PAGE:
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Forget about “one-dose summer, two-dose fall.” It was already out of date when Prime Minister Justin Trudeau coined the phrase less than a month ago, and with Public Services and Procurement Minister Anita Anand’s announcement on Wednesday of pending deliveries of millions of Moderna doses, it’s now ancient history.

This country is on the verge of having enough juice to give a first and second shot to every Canadian who wants it by early August, or even late July.

Canada’s vaccination campaign leads the G7, the G20 and the OECD in the share of population with a first dose. That remarkable performance is because of this country’s early focus on first shots, and the eagerness with which Canadians have lined up to get them. The United States has a far larger vaccine supply – enough to have double-dosed everyone weeks ago – yet suffers from a debilitating shortage of willing arms.

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For example, President Joe Biden’s goal was to get a first shot into 70 per cent of American adults by July 4. That goal is looking unattainable in the U.S., whereas Canada has already surpassed it.

In Quebec, 91 per cent of seniors have at least one shot. In Toronto, residents aged 18 to 24 only recently became eligible, yet 79 per cent of them have been jabbed. Across the country, nearly 72 per cent of eligible Canadians have had at least one shot.

Canada is now starting its next race, for second shots. The speed of the journey depends above all on the supply of vaccines. The more this country gets, and the faster we get them, the sooner we cross the finish line. To give two shots to 90 per cent of Canadians over the age of 12 – an ambitious but attainable goal – Canada needs roughly 60 million doses. So far, 30 million have been received. And to add to the scheduled supplies of AstraZeneca and Pfizer this month, Ms. Anand said Wednesday that Moderna – whose deliveries have been repeatedly delayed and diminished – will send Canada seven million doses in June.

By our count, that means Canada is scheduled to receive approximately 46 million doses by the end of this month. Ms. Anand says that will climb to 55 million in July.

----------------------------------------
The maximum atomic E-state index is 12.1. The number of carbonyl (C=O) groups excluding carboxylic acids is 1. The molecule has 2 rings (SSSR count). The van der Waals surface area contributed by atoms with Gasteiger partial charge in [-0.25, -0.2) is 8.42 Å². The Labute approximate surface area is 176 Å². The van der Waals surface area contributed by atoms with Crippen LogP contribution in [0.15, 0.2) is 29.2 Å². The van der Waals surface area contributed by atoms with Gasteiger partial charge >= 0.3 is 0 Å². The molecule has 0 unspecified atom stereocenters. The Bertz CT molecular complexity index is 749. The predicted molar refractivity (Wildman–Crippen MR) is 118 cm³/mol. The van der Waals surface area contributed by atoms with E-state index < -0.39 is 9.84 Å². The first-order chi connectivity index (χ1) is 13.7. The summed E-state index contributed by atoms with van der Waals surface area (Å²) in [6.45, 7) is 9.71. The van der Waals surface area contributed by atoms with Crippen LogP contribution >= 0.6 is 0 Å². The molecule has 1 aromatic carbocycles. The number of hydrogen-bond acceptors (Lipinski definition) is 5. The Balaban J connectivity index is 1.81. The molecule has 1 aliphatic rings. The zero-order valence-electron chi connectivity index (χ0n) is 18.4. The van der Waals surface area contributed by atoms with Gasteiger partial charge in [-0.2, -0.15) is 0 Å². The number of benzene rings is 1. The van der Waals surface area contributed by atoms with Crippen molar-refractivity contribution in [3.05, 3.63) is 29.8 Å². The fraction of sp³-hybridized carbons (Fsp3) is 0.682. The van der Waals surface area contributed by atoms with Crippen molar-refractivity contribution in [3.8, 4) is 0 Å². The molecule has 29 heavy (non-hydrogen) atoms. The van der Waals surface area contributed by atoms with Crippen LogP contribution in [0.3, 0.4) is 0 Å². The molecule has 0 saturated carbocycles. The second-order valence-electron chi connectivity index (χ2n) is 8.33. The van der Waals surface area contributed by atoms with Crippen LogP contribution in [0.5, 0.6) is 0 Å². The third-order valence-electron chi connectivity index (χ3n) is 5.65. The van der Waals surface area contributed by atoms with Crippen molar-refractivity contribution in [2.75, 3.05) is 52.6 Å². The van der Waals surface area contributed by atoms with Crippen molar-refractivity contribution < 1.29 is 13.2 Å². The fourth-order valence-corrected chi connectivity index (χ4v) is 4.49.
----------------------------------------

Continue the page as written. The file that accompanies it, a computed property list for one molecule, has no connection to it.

And she stressed that 55 million was the “minimum number of doses that we anticipate.” More shipments from Moderna are expected in July, but numbers and dates are unconfirmed, and so not yet on the public schedule. The same goes for any additional AstraZeneca doses.

What it all adds up to is this: Over the next seven weeks, Canada is going to approach and then cross the threshold of 60 million shots received. This country is getting the tools to finish the job.

Canadians have shown that most of us are willing to wait in lines and jump through hoops to get inoculated. Even as vaccine supply ramped up in May and June, demand outpaced it.

How to keep that national enthusiasm going, while spreading it to the more than one-quarter of eligible Canadians who still have not stepped forward for a first shot?

It looks like the best strategy, at least in this country, involves making vaccination easier and more convenient.

That means building on the mass vaccination sites, community clinics, pop-ups, workplace clinics, mobile vaccinators and ambassadors of many faiths and languages already at work across the country.

They’re familiar to Canadians with a first dose under their belts, and in addition to delivering second shots, they offer ever more opportunities to reach stragglers who have yet to get a first shot. Evidence from across Canada suggests that, the more opportunities there are to get vaccinated, the more people will get vaccinated. And reaching the still-unvaccinated should include the kind of “ground game” that campaigning politicians are familiar with.

Right now, from coast to coast, census workers are knocking on the doors of those who never got around to filling out their census form. Why not do likewise for people who haven’t had a first shot? Some will be resentful; many more will be grateful for the opportunity.

And start offering benefits to the fully vaccinated. The most appropriate, which Ottawa is preparing to bring in, is the ability for the double-dosed to cross the border without quarantine. It accords with the science – and it will encourage Canadians who want to travel to not delay in getting their shots.

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